Fitness Behavior Change? Victory!

I know it’s been a while since my last post about my effort to change my fitness focus.  Y’all gave up on me, didn’t you?  Especially after that last post! The goal was to change my behavior around prioritizing fitness in my life, and ensure that I was being physically active/working out 3-5 times a week.

Well….I’m there!   I did it!  Three weeks in a row I’ve worked out from 3-5 times.  I’m living proof that it can be done.

Some of you may be saying that it’s too early to call a victory – images of a premature “MISSION ACCOMPLISHED” banner are filling your brain.  But I know — know because my attitude, and my behaviors have actually changed.  Evidence:

  • When someone asks to schedule a meeting on a week where I don’t have my workouts scheduled, I wait to reveal availability until I’ve blocked out the times when I’m working out.
  • I like that one or another part(s) of my body hurts on any given day.
  • I’ve made gym friends who expect to see me there, and ask about me when I’m not.
  • I bought a new gym bag because suddenly the bag that I only had to bring out every once in a while wasn’t good enough when I was using it almost daily.
  • I’m known by some people as “the girl from the gym” – awesome!
  • I am past the point of “returning back to yoga” and can actually do the poses, and the instructors know my name!
  • I don’t ever want to experience the pain of that first day with my trainer again, and I am doing strength training ON MY OWN.

I know I will have “dips” like I did when I was on vacation, but I now know I can come back from them, no problem.  No “baby with the bathwater” here!  And also, on a not so small note – it feels REALLY GOOD to prioritize myself.  I’m getting used to saying no so that I can put ME first every once in a while.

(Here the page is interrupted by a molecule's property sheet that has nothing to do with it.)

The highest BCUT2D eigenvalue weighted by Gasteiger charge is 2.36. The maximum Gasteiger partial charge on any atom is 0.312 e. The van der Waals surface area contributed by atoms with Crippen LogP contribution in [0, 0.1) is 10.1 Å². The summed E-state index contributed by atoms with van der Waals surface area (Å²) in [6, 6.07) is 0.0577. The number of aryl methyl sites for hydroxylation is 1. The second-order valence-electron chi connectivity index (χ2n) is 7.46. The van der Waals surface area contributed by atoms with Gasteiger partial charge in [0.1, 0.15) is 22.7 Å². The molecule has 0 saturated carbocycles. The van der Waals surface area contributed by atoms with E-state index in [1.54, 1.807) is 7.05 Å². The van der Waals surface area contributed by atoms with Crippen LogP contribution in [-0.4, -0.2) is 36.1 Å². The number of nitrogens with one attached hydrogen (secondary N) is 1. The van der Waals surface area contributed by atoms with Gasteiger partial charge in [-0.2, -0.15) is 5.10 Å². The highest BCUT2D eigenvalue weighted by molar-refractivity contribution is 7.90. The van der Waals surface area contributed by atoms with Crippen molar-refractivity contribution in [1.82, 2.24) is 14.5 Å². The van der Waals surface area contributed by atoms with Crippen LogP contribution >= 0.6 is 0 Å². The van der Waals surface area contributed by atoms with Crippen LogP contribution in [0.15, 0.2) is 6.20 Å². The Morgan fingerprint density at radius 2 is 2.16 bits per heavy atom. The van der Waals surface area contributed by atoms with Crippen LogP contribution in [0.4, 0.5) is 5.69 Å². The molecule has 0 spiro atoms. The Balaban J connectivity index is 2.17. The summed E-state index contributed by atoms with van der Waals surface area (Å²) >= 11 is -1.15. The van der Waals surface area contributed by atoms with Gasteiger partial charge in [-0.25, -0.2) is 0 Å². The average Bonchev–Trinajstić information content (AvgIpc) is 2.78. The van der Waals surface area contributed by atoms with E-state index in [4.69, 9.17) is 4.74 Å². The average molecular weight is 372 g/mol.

So, I need to choose a new behavior to change in the upcoming months.  Any votes?  My original list:

  • Drink more water
  • Go to bed earlier
  • Cut out sugar
  • Work out consistently
  • Meditate daily
  • Go on weekly “Artist Dates”
  • Write daily
  • Be on time
  • Be more organized
  • Put myself first once daily

Tune in tomorrow for the kickoff!

I’ve been bad

The last week was filled with some working out, and some good intention, but mostly it was filled with lots of good wine and good company.  As mentioned in my last post, I was out with friends from college in Boston for a long weekend, which ended in lots of late night shenanigans, then I was home for a couple days, then out to the Bay Area for work and to see friends again.

So I was a little good in between the badness…I worked out both days I was home.  And I braved seeing my dear Ken-doll trainer, Ryan (seriously…could play Ken in the movie, if there was one). And I worked HARD!  I took care of myself by eating my (good) carbs before working out and I made it through with no shakes and no drama.  I packed my bags with the intention of fitting in a least a walk along the bay or maybe a yoga class with a friend.

But my dear friend Wine was invited to the party each of the nights I was there.  And I couldn’t turn her down.  She’s so lovely and smooth and she slips in so easily you almost don’t notice her.  But the next day you remember she was there.  She left an impression.